English honorifics

In the English language, an honorific is a form of address indicating respect. These can be titles prefixing a person's name, e.g.: Mr, Mrs, Miss, Ms, Mx, Sir, Dr, Lady or Lord, or titles or positions that can appear as a form of address without the person's name, as in Mr President, General, Captain, Father, Doctor or Earl.[1]

Many forms of honorifics are for members of the nobility, clergy, military/naval forces, or royalty, mostly in countries that are monarchies.[citation needed] These include "Your Majesty", "Your Royal Highness" or simply "Your Highness", which are used to address certain members of royalty and "My lord/lady" or "Your Lordship/Ladyship" to address a peer other than a Duke, who is referred to as "Your Grace".[citation needed]

Common titlesEdit

  • Master: (/ˈmɑːstər/) for boys and young men, or as a style for the heir to a Scottish peerage. It may also be used as a professional title, e.g. for the master of a college or the master of a merchant ship.[2]
  • Mr: (/ˈmɪstər/) for men, regardless of marital status, who do not have another professional or academic title.[3][4] The variant Mister, with the same pronunciation, is sometimes used to give jocular or offensive emphasis, or to address a man whose name is unknown.[5]
    • "Mr" is used with the name of some offices to address a man who is the office-holder, e.g. "Mr President"; "Mr Speaker", see "Madam" below for the equivalent usage for women.
  • Miss: (/mɪs/) for girls, unmarried women and (in the UK) married women who continue to use their maiden name (although "Ms" is often preferred for the last two). In the UK, it has traditionally been used in schools to address female teachers, regardless of marital status. It is also used, without a name, to address girls or young women and (in the UK) to address female shop assistants and wait staff.[6][7][8]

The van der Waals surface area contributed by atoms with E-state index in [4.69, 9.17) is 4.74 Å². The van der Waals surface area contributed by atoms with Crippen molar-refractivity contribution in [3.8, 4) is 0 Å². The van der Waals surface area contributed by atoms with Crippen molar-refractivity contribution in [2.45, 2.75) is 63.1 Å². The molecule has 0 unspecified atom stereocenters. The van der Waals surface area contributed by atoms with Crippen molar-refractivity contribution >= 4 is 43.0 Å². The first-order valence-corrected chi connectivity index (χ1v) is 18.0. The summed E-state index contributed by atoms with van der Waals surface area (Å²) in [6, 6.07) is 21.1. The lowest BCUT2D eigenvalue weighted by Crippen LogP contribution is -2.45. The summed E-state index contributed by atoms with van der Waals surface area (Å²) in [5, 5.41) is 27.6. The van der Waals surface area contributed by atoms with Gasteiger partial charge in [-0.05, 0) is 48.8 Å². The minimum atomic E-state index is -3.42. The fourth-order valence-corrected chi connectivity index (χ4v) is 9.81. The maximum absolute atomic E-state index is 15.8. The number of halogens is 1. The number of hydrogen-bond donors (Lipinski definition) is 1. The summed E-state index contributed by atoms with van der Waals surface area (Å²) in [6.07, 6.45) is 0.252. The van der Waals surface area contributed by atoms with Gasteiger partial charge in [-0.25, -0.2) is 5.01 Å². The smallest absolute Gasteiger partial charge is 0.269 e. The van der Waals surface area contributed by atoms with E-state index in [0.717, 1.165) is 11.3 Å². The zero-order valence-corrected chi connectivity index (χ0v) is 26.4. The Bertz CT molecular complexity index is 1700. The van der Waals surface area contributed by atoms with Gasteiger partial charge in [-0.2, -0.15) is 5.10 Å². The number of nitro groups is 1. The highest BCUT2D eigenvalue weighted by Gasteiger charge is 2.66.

• Mrs: (/ˈmɪsɪz/ in the UK, /ˈmɪsəz/ or /ˈmɪsəs/ in the US generally, or /ˈmɪzəz/ or /ˈmɪzəs/ in the southern US ) for married women who do not have another professional or academic title, an abbreviation of Mistress.[9][10] The variant Missus (/ˈmɪsəz/) is used in the UK to address a woman whose name is unknown.[11] There are examples of professional women who were unmarried using the title Mrs, such as Mrs Crocombe, the Cook at Audley End House in the late 19th century.
  • Ms: (/mɪz/ or /məz/) for women, regardless of marital status or when marital status is unknown.[12][13]
  • Mx:[14] (/mɪks/ or /məks/) a gender-neutral honorific for those who do not wish to specify their gender or do not consider themselves male or female.[15][16]

Formal titlesEdit

  • Sir: for men, formally if they have a British knighthood or if they are a baronet (used with first name or full name, never surname alone) or generally (used on its own) as a term of general respect or flattery, when it is equivalent in meaning to "Madam" for women (see below). Also traditionally used to address male teachers in British schools.[8]
  • Gentleman: Originally a social rank, standing below an esquire and above a yeoman. The term can now refer to any man of good, courteous conduct. It is only generally used as an honorific form of address in the plural ("gentlemen" if referring to a group of men, or as part of "ladies and gentlemen" if referring to a mixed group), with "sir" (or "ladies and sir") being used for the singular.[17]